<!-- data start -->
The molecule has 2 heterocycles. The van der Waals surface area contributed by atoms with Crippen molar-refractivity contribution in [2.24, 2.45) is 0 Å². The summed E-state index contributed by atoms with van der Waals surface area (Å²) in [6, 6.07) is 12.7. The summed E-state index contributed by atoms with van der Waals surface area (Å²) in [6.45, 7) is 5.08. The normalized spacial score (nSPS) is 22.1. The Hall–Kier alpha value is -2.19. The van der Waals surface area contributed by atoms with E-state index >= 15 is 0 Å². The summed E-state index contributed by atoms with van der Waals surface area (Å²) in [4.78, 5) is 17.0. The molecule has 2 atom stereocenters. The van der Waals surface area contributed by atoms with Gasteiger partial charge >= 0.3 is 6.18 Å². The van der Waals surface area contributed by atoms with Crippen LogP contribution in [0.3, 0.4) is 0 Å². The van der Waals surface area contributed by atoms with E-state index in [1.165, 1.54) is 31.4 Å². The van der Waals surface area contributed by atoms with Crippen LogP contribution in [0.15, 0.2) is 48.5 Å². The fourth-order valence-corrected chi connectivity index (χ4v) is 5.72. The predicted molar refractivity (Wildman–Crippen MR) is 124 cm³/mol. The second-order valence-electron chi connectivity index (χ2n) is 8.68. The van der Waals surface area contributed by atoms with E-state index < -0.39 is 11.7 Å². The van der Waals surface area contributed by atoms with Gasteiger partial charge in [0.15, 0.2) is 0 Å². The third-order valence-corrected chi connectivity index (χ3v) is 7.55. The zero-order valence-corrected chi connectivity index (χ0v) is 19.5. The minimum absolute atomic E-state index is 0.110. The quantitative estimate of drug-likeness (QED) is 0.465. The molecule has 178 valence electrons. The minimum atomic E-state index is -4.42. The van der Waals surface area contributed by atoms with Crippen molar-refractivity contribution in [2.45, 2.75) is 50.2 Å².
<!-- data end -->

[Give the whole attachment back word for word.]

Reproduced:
The molecule has 2 heterocycles. The van der Waals surface area contributed by atoms with Crippen molar-refractivity contribution in [2.24, 2.45) is 0 Å². The summed E-state index contributed by atoms with van der Waals surface area (Å²) in [6, 6.07) is 12.7. The summed E-state index contributed by atoms with van der Waals surface area (Å²) in [6.45, 7) is 5.08. The normalized spacial score (nSPS) is 22.1. The Hall–Kier alpha value is -2.19. The van der Waals surface area contributed by atoms with E-state index >= 15 is 0 Å². The summed E-state index contributed by atoms with van der Waals surface area (Å²) in [4.78, 5) is 17.0. The molecule has 2 atom stereocenters. The van der Waals surface area contributed by atoms with Gasteiger partial charge >= 0.3 is 6.18 Å². The van der Waals surface area contributed by atoms with Crippen LogP contribution in [0.3, 0.4) is 0 Å². The van der Waals surface area contributed by atoms with E-state index in [1.165, 1.54) is 31.4 Å². The van der Waals surface area contributed by atoms with Crippen LogP contribution in [0.15, 0.2) is 48.5 Å². The fourth-order valence-corrected chi connectivity index (χ4v) is 5.72. The predicted molar refractivity (Wildman–Crippen MR) is 124 cm³/mol. The second-order valence-electron chi connectivity index (χ2n) is 8.68. The van der Waals surface area contributed by atoms with E-state index < -0.39 is 11.7 Å². The van der Waals surface area contributed by atoms with Gasteiger partial charge in [0.15, 0.2) is 0 Å². The third-order valence-corrected chi connectivity index (χ3v) is 7.55. The zero-order valence-corrected chi connectivity index (χ0v) is 19.5. The minimum absolute atomic E-state index is 0.110. The quantitative estimate of drug-likeness (QED) is 0.465. The molecule has 178 valence electrons. The minimum atomic E-state index is -4.42. The van der Waals surface area contributed by atoms with Crippen molar-refractivity contribution in [2.45, 2.75) is 50.2 Å².